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Healthc Q. 2010;13 Spec No:94-101.

Using SBAR to communicate falls risk and management in inter-professional rehabilitation teams.

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1
Toronto Rehabilitation Institute, Toronto Rehab, Toronto, Ontario. andreoli.angie@torontorehab.on.ca

Abstract

This study implemented and evaluated the adapted Situation-Background-Assessment-Recommendation (SBAR) tool for use on two inter-professional rehabilitation teams for the specific priority issue of falls prevention and management. SBAR has been widely studied in the literature, but rarely in the context of rehabilitation and beyond nurse-physician communication. In phase one, the adapted SBAR tool was implemented on two teams with a high falls incidence over a six-month period. In phase two, process and outcome evaluations were conducted in a pre-post design comparing the impact of the intervention with changes in the rest of the hospital, including the perceptions of safety culture (as measured by the Hospital Survey on Patient Safety Culture); effective team processes, using the Team Orientation Scale; and safety reporting, including falls incidence, severity and near misses. This study suggests that the adapted SBAR tool was widely and effectively used by inter-professional rehabilitation teams as part of a broader program of safety activities. Near-miss and severity of falls incidence trended downward but were inconclusive, likely due to a short time frame as well as the nature of rehabilitation, which pushes patients to the limit of their abilities. While SBAR was used in the context of falls prevention and management, it was also utilized it in a variety of other clinical and non-clinical situations such as transitions in care, as a debriefing tool and for conflict resolution. Staff found the tool useful in helping to communicate relevant and succinct information, and to "close the loop" by providing recommendations and accountabilities for action. Suggestions are provided to other organizations considering adopting the SBAR tool within their clinical settings, including the use of an implementation tool kit and video simulation for enhanced uptake.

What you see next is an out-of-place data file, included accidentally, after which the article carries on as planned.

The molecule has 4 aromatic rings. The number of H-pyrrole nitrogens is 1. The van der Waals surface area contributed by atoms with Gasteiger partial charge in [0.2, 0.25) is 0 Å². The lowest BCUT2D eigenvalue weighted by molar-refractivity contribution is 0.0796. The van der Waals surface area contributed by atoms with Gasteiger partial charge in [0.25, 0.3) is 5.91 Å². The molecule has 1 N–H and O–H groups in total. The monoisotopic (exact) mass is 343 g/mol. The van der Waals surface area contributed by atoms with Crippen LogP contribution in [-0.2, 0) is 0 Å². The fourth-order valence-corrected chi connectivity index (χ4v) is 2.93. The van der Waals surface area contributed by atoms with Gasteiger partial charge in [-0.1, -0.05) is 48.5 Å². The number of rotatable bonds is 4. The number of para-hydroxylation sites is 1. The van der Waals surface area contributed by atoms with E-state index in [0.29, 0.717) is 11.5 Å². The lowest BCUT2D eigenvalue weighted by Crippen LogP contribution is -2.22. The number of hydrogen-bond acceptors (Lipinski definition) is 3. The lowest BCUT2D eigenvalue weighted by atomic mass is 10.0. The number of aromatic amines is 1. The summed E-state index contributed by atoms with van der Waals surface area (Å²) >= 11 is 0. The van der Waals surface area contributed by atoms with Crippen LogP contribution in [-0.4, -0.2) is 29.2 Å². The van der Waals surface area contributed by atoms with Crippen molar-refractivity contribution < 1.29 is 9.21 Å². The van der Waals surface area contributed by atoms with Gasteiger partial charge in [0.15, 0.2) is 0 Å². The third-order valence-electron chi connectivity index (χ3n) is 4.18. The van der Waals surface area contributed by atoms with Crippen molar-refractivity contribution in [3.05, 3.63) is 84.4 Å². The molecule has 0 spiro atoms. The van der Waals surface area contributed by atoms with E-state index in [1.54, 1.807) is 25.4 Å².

PMID:
20959737
[Indexed for MEDLINE]
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